PARIS, FRANCE -1 JULY 2016- Opened in 1951, the Jussieu Campus of the Universite Pierre et Marie Curie (UPMC) located in the 5th arrondissement of Paris in the Latin Quarter is also known as Paris 6, Photograph by EQRoy, Shutterstock.

France is the fourth most popular destination for international students in the world, right after the US, the UK and China. The French system delivers inexpensive quality education that has been praised many times by international organisations. 

The French culture has influenced the western world and, still, plays an important role today. The French language is, after English, the second most commonly studied foreign language. Attracted by the relatively low tuition fees and the chance to live in the country of culture, wine and cheese, nearly 300,000 foreign students stay in France.

In order to apply to a French university, European Union (and European Economic Area) applicants will have to:

Provide proof of English language proficiency.

Provide proof of a high school diploma.

Complete the university application.

You might be asked to write a test essay.

Mention if you plan on receiving financial aid from the college.

It won’t be difficult to gather the necessary information. French universities participate in education exhibitions and open days, in which you can have the opportunity to talk to people that work in your university of choice and get first-hand information. The French government supports much of the costs of attending a university in the country. The internationally recognised diplomas encourage international student enrollment. 

International students in France have the same benefits as the native ones, in terms of tuition fees, health coverage and any assistance for finding a house through a specific university service. Universities are paying special attention in integrating the foreign students by holding parties and outdoor activities, something that can prove extremely useful for young people coming to a country without knowing anyone. 

You don’t have to be a full-time student. In many cases, French universities offer the chance of a part-time study program or very flexible class schedules. The French education budget can cover the needs of the poorer students through an internship referral system. Also, the French university administrations put a big effort in helping the students get a job. Special career offices inform students about internships and available jobs. 

Many universities have bilingual programs or programs taught in English. If you want your child to improve his/her French, while specialising in another discipline, studying in France is an excellent opportunity. But, if you are not so willing to learn the language of Napoleon Bonaparte and Voltaire, France is on the top of the list of countries offering English taught Master’s programmes. English is used in lectures for technology, business and science courses. At this moment, there are more than 450 English-language programmes at undergraduate or taught postgraduate level.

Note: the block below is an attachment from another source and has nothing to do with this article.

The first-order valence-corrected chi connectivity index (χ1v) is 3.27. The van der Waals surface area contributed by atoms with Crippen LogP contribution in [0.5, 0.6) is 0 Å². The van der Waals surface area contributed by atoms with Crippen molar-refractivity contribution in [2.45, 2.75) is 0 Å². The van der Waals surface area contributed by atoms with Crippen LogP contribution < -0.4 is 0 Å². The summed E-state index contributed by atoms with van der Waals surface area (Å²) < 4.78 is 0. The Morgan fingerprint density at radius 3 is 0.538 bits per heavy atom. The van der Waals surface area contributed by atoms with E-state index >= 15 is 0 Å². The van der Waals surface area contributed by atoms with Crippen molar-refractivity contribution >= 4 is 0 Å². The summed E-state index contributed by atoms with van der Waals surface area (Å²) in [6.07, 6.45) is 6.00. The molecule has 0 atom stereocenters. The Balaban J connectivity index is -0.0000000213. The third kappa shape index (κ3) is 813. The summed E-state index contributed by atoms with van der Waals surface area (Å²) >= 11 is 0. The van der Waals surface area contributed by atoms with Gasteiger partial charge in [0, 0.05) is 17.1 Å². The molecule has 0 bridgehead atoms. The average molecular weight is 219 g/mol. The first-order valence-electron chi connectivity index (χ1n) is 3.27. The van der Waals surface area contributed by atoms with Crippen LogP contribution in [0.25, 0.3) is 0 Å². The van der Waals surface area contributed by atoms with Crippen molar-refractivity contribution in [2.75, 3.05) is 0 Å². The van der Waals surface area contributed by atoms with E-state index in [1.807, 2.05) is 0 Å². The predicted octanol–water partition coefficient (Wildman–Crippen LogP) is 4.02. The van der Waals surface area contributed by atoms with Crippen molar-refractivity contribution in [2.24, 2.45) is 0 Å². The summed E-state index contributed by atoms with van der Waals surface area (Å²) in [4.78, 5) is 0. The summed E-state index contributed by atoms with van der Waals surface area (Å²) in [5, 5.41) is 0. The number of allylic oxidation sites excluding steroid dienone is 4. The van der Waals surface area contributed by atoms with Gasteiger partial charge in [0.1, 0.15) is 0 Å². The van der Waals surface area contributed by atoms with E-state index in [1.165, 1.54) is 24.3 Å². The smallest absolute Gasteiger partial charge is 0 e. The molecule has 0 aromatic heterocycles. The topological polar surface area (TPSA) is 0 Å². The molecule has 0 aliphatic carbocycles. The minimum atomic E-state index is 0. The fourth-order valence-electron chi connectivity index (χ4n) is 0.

The Bologna process had as a result the standardisation of degrees into License, Master and Doctorat levels, which means that you will be required to study three, two and three years respectively to complete them. Most of the French universities are funded by the state. This doesn’t mean you will be able to participate in their programmes totally for free, but a small nominal fee of €400 per year can get you in one of the world’s most famous universities. Getting in a university in France doesn’t mean you will relax and spend your days going in romantic trips around the country. The French system gives easy access for the first years, but is  strict when it’s the summer exam period. This way, the system filters the students that are laidback and allows only the best to progress. 

33 undergraduate programmes are English-taught. If you want to join one of them you will have to apply through the online post-baccalaureat admission process (APB), just as all French students do. In France, there is a well organised student housing system of Cites-Universitaires which can help you find an affordable room. You can also apply for a grant from the local Caisse d’Allocation Familiale (CAF) to receive a rebate for a part of your rent. There are some social criteria to control the rebates, and if you want to apply you should do it between the 15th February and the 30th April for a course starting in the next academic year. Another important matter is the health coverage for UK students. Thanks to the European Health Insurance Card (EHIC), UK and other EU students are exempt from the requirement of purchasing a health insurance. 

France is considered a student-friendly country. Paris, Grenoble, Toulouse, Marseille and Bordeaux are the major cities that foreign students go. Combining the culture, the scenery and studying something that your child really likes, France may be a golden opportunity for new experiences not so far away from home. Here are some useful links to get valuable information:

http://www.bachelorsportal.eu/countries/10/france.html

http://www.campusfrance.org/en/rubrique/etudier-en-france

https://www.thelocal.fr/20150918/2513

http://www.univ-grenoble-alpes.fr/en/main-missions/international/come-to-the-uga/programs-in-english/

https://www.gooverseas.com/blog/how-to-study-abroad-in-france-for-free